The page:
Whether you’re planning a trip, imagining a radical move across the globe or simply hoping to explore from the couch, travelogues provide entertainment and inspiration.

The premise of Lonely Planet’s latest anthology is one upon which we can all agree: “Wherever we go, we need to eat.” In A Moveable Feast, edited by veteran travel writer Don George, eating is something to relish on trips—sometimes it’s even the point of the trip. Thirty-eight essays will take you from a hospitable yurt in Mongolia, where Stanley Stewart happily samples sheep intestines and fermented mare’s milk, to barbeque capital Kansas City, where Doug Mack and his father have some long-anticipated bonding time over a plate of heavenly ribs. The essays are short and easily digestible—A Moveable Feast would be perfect for stop-and-go reading while you’re in transit to your next destination (or for anytime you want to fantasize about being somewhere more exotic). In one of my favorite essays of the collection, Alexander Lobrano writes of getting “almost teary” as he muses on a “magical meal” in Portugal—pork and clams in tomato sauce, juicy chicken, fried potatoes and rice. You may find yourself salivating as you read about these fabulous food experiences and charming international characters, and the stories will inspire you to remember your own magical meals while traveling.

There’s a lot to love about Alan Paul’s Big in China, a story about plunging into life in a foreign culture—and rocking out with a Chinese blues band. Paul and his wife moved their three young kids to Beijing after she got a posting as China bureau chief of the Wall Street Journal. A journalist with a flexible schedule, Paul became one of the few male “trailing spouses” in their neighborhood in Beijing, an identity he embraced as it allowed him to pursue creative opportunities he never could have imagined prior to moving around the world. He wrote an award-winning column for WSJ.com titled “The Expat Life” and fronted a blues and jam band called Woodie Alan with three Chinese men and another American. The group rose to prominence in Beijing, and Paul writes poignantly about performing in a multicultural band that became like a second family. Besides telling a good story, Paul honestly addresses the complexity of uprooting kids, making career sacrifices for a spouse and living in a foreign land. He writes, “One of the lessons I had taken from expat life was that no one was destined to live by any single reality.” In Big in China, Paul learns that “home” is where the people you love happen to be.

Lisa Napoli’s Radio Shangri-La will undoubtedly be compared to Eat, Pray, Love—in both, women in the midst of midlife crises find peace on adventures far away from the U.S. But Napoli’s destination of Bhutan is no Bali. Americans rarely visit this small nation in South Asia because of a steep tourist tax and limited plane access, and the country is remarkably sheltered from outside influences: Bhutan’s capital, Thimphu, is the only one in the world without a traffic light, and the king legalized television in the country just 12 years ago. Napoli was working for NPR’s Marketplace when a chance encounter led to an invitation to advise Kuzoo FM, Bhutan’s youth radio station. Sick of producing 90-second segments, Napoli “felt hungry for knowledge, deeper meaning, time to synthesize the world.” So she went to Bhutan in a time of great transition for the country: new king, new constitution, impending democracy. And though she initially envisioned a “media-free universe,” she quickly realized that new technologies in Bhutan meant that things were changing fast. Radio Shangri-La is as much about the charming characters at Kuzoo FM and the culture of Bhutan as it is about Napoli’s personal transformation. Readers will enjoy learning about a part of the world far different from our own, a place where success is measured not by GDP, but by Gross National Happiness.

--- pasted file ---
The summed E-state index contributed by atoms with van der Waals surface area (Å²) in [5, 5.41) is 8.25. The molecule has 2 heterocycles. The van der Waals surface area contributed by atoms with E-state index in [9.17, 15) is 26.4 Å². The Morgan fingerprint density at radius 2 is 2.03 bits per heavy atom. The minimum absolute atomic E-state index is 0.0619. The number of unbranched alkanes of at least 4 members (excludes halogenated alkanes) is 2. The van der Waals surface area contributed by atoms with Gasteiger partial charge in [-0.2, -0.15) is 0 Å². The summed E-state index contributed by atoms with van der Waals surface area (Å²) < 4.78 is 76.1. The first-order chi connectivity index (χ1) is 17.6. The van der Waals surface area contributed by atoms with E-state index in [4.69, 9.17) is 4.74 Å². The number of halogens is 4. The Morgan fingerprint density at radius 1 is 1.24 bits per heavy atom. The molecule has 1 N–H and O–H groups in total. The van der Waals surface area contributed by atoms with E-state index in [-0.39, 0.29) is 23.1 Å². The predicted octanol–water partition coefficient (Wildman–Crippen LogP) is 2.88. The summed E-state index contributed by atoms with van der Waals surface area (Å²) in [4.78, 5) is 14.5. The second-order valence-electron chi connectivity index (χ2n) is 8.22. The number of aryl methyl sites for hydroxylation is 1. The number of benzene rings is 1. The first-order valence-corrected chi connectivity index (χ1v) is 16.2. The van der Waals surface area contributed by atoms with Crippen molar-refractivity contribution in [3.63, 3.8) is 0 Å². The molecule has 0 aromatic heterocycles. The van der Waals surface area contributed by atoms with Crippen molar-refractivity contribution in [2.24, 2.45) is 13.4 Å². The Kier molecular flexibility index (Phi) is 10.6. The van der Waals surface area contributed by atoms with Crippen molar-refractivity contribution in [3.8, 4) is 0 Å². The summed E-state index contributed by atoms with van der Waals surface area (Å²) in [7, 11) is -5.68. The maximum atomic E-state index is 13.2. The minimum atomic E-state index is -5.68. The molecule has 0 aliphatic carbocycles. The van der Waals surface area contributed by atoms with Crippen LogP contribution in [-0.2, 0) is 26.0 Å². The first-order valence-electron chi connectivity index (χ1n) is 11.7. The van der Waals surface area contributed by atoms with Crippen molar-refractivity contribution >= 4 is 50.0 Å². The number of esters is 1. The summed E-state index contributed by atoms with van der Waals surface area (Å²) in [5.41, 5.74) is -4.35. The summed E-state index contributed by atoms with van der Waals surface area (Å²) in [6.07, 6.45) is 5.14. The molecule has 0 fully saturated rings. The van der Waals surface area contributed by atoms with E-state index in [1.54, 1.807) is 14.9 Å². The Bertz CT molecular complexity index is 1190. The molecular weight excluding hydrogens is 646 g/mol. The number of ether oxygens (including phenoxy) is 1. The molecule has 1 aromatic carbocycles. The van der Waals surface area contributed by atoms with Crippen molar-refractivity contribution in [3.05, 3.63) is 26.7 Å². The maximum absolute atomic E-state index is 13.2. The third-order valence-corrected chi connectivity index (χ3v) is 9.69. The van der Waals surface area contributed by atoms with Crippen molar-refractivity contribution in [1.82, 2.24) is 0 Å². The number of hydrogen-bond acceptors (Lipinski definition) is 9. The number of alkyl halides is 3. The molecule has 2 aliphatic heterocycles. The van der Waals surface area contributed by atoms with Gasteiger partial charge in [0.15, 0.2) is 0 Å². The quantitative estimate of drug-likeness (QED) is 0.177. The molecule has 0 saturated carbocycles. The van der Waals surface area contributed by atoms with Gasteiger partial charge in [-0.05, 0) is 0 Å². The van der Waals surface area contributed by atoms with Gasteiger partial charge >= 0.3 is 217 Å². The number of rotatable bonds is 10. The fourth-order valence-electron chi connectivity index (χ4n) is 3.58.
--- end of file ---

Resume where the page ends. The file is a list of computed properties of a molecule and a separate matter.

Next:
Several travel publishers are introducing new series and destinations in 2011—here are some of the most notable additions.

•DK Eyewitness Guides: This popular series is getting an overhaul in 2011, with pull-out maps and a cleaner look. New destinations added this year include Back Roads Germany, Chile & Easter Island and Cambodia & Laos.

•Fodor’s Guides: Celebrating their 75th anniversary this year, America’s oldest travel guide company is adding Honduras & the Bay Islands, Prague & the Czech Republic, Venice & the Best of Northern Italy and Essential India to their roster of more than 600 destinations.

•Lonely Planet Discover Guides: Brand new in 2011, this series of focused, full-color, portable guides covers hotspots like London and Paris as well as less traveled destinations like Peru, China and Barcelona.

•Pocket Rough Guides: Billed as “slim, stylish and pocketable” these smaller versions of the best-selling Rough Guides are full-color and city focused—the 10 destinations include Barcelona, Prague and Rome.

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